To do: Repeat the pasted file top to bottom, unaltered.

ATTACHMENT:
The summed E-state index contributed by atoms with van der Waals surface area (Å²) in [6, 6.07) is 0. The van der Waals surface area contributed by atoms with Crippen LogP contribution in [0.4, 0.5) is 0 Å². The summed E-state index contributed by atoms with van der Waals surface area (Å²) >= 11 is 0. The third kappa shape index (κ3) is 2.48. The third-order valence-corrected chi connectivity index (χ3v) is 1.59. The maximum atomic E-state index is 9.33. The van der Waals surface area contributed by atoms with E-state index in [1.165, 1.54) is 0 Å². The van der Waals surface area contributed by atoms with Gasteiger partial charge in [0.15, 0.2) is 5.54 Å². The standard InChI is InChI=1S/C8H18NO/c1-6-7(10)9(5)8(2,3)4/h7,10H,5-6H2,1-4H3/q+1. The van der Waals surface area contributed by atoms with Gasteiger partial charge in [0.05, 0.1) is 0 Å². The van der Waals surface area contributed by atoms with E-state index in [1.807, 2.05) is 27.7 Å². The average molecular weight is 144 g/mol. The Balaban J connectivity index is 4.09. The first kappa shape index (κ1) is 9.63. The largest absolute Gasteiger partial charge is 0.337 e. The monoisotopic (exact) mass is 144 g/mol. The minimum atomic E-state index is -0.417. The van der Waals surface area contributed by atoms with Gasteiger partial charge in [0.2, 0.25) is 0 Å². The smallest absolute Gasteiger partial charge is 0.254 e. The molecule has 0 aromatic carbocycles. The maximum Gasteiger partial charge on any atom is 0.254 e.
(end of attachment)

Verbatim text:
The summed E-state index contributed by atoms with van der Waals surface area (Å²) in [6, 6.07) is 0. The van der Waals surface area contributed by atoms with Crippen LogP contribution in [0.4, 0.5) is 0 Å². The summed E-state index contributed by atoms with van der Waals surface area (Å²) >= 11 is 0. The third kappa shape index (κ3) is 2.48. The third-order valence-corrected chi connectivity index (χ3v) is 1.59. The maximum atomic E-state index is 9.33. The van der Waals surface area contributed by atoms with E-state index in [1.165, 1.54) is 0 Å². The van der Waals surface area contributed by atoms with Gasteiger partial charge in [0.15, 0.2) is 5.54 Å². The standard InChI is InChI=1S/C8H18NO/c1-6-7(10)9(5)8(2,3)4/h7,10H,5-6H2,1-4H3/q+1. The van der Waals surface area contributed by atoms with Gasteiger partial charge in [0.05, 0.1) is 0 Å². The van der Waals surface area contributed by atoms with E-state index in [1.807, 2.05) is 27.7 Å². The average molecular weight is 144 g/mol. The Balaban J connectivity index is 4.09. The first kappa shape index (κ1) is 9.63. The largest absolute Gasteiger partial charge is 0.337 e. The monoisotopic (exact) mass is 144 g/mol. The minimum atomic E-state index is -0.417. The van der Waals surface area contributed by atoms with Gasteiger partial charge in [0.2, 0.25) is 0 Å². The smallest absolute Gasteiger partial charge is 0.254 e. The molecule has 0 aromatic carbocycles. The maximum Gasteiger partial charge on any atom is 0.254 e.